Comparison of Different Sorbitol Sorbitan Solutions as Gelatin Plasticizer
Case Study

Comparison of Different Sorbitol Sorbitan Solutions as Gelatin Plasticizer

Presented at the 4th European Conference on Pharmaceutics, 20-21 March 2023, Marseille - France

19 June 2023



Soft capsules are a popular dosage form for dispensing active pharmaceutical or nutraceutical materials. The shell material is frequently composed of gelatin, softened with considerable amount of plasticizer. They are especially adapted for liquids and for the formulation of hardly soluble drug substances.

In many cases, glycerin serves as main or as sole gelatin plasticizer. However, whenever the liquid fill material could absorb water, glycerin is not the premium formulation choice. In fact, some fills such as drug solutions in PEG or self-emulsifying systems do absorb the plasticizer and change therefore the properties of the capsule shell during storage.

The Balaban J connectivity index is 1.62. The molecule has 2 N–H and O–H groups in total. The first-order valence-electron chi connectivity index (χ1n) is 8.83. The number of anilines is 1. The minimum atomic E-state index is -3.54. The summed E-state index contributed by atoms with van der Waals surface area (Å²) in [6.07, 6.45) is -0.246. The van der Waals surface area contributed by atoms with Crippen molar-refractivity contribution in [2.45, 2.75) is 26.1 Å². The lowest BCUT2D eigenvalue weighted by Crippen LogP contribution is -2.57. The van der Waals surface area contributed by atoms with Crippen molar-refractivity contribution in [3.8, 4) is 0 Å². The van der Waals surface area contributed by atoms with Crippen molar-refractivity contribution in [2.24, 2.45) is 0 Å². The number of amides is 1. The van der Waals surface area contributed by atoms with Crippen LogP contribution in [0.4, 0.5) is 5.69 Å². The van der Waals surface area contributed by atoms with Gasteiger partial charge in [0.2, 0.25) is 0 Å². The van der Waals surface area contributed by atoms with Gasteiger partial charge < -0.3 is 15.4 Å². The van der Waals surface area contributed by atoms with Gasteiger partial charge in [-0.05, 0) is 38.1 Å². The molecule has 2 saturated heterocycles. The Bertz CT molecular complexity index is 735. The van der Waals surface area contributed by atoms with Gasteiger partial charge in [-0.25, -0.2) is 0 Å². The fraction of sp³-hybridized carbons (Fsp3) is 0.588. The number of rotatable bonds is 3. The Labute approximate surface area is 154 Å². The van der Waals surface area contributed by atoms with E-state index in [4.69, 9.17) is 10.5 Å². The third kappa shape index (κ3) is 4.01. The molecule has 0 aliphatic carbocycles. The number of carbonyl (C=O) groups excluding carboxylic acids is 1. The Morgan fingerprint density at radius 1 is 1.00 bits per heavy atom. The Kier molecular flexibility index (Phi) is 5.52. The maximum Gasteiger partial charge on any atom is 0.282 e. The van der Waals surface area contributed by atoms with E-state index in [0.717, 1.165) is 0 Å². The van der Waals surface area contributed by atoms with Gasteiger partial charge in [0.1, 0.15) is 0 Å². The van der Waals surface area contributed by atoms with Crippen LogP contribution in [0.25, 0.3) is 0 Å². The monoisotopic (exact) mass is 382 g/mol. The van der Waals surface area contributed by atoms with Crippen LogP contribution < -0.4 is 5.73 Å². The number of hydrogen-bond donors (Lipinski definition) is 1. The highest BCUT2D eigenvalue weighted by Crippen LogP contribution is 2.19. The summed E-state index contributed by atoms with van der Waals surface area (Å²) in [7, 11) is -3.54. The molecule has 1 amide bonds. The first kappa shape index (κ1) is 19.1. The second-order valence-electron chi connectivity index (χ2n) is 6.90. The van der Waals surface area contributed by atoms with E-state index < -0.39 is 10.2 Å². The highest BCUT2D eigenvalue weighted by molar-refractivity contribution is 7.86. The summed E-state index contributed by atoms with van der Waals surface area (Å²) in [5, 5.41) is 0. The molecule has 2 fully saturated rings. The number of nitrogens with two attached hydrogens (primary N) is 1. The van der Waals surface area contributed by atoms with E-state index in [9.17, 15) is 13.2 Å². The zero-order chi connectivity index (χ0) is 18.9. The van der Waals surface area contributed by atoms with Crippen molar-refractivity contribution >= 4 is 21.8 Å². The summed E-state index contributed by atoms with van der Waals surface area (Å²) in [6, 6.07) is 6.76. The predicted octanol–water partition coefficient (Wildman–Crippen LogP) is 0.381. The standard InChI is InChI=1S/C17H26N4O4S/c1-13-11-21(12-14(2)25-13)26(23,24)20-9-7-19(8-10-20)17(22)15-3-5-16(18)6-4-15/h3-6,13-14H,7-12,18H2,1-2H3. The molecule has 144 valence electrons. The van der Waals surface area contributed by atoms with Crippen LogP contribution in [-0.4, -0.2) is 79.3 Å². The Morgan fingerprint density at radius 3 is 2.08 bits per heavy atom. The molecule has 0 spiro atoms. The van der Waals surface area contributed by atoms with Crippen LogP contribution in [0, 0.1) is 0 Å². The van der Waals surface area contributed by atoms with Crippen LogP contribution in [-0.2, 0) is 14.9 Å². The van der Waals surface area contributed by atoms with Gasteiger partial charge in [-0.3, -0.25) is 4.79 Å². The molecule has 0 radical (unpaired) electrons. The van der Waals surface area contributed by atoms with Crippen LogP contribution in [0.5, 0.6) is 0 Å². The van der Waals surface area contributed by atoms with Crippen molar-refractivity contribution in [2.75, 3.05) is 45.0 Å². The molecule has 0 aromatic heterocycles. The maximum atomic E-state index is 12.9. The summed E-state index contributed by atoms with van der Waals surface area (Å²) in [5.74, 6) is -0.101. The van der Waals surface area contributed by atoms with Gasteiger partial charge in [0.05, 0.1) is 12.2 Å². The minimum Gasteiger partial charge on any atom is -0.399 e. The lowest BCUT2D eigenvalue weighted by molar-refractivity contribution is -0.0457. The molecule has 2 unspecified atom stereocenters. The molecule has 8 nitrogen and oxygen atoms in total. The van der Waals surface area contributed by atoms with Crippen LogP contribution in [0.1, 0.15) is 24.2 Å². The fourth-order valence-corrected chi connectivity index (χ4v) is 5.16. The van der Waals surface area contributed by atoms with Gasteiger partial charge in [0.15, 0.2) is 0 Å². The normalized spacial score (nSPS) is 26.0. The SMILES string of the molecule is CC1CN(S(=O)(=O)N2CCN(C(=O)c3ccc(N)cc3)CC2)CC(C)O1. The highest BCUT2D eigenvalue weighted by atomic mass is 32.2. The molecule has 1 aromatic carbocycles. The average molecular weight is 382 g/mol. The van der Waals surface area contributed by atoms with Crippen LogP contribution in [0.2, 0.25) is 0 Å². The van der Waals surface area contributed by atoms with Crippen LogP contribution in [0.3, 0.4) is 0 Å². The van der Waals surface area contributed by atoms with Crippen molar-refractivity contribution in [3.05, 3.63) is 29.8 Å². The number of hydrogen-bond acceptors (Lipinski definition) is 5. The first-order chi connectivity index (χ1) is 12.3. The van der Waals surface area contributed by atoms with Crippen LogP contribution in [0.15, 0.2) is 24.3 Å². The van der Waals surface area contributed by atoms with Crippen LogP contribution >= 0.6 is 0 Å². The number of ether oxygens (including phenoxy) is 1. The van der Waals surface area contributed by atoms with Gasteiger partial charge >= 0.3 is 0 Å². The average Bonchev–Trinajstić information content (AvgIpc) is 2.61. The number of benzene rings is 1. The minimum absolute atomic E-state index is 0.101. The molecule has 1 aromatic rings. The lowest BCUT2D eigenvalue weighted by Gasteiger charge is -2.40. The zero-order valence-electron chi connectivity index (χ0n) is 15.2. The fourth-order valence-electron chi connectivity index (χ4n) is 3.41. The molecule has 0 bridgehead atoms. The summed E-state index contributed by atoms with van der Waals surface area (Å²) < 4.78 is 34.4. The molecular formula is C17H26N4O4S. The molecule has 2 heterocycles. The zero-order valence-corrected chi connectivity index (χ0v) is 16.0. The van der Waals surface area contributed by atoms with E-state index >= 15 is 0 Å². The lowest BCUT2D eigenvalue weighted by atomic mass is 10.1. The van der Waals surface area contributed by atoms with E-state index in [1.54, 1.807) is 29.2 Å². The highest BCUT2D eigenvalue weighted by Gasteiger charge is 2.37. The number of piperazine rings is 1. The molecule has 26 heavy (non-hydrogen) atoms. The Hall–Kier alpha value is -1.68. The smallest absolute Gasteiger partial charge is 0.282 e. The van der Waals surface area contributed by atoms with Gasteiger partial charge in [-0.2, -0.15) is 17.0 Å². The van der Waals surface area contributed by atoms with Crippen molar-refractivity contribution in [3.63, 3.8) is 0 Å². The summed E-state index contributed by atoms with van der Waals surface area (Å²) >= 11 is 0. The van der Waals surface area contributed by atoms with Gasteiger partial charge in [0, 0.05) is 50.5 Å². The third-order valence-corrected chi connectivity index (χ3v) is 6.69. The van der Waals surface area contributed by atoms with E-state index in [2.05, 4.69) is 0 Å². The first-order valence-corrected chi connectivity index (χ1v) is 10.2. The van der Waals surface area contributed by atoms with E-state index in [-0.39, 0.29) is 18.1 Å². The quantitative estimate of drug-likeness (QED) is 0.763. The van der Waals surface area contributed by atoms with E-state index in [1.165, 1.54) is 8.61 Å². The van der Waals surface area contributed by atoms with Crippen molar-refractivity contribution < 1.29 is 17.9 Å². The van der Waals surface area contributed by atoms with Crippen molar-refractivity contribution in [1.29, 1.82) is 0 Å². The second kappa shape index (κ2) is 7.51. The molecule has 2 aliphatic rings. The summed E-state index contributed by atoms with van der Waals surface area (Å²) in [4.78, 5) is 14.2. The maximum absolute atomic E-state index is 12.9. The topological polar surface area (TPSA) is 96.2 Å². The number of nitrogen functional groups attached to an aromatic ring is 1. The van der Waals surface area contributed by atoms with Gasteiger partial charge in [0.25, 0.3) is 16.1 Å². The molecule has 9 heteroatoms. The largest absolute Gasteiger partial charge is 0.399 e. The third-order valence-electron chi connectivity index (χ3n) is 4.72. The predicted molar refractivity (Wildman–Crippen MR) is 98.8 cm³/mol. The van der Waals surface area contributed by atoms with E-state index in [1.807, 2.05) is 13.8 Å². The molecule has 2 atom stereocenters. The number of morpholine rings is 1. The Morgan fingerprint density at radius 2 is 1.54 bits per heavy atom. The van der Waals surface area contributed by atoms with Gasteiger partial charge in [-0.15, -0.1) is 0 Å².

An alternative plasticizer with higher molecular weight could limit its migration inside the capsule. Typical formulation strategies to encapsulate sensitive fill materials relying therefore on sorbitol plus glycerin blends or on the use of sorbitol-sorbitan solutions. Such excipients have lower mobility from the capsule shell, but they do not allow to reach the same plasticization efficacy than that of glycerin. It is known from prior studies that the relative composition of plasticizer modulates its interaction with gelatin.1, 2 

Scientific assessments suggest that 1,4-sorbitan has a direct interaction with gelatin, resulting in a strong plasticizing effect. Sorbitol, on the other hand, is considered an indirect plasticizer, and other components of commercial sorbitol – sorbitan solutions might not have any plasticizing effect. 



A new experimental sorbitol-sorbitan solution (POLYSORB® 2.0, Roquette Frères, France), with an optimized composition, was tested for its capacity to plasticize gelatin. The commercial plasticizer POLYSORB® 85/70/00 (sorbitol-sorbitan solution, Roquette Frères, France) and glycerin (Arcane, France) were used as benchmarks.

Main attention was paid on important application parameters such as the flexibility of the capsules and its drying speed. Possible improvements of the efficiency of sorbitol-sorbitan solutions were monitored.

Table 1 summarizes the relative composition of POLYSORB® 85/70/00 and POLYSORB 2.0. 


Table 1. Typical relative mass compositions of POLYSORB® 85/70/00 and POLYSORB 2.0.

  POLYSORB® 85/70/00  POLYSORB® 2.0 
Water content 15%  27.5% 
Sorbitol content (in dry substance)  40%  30%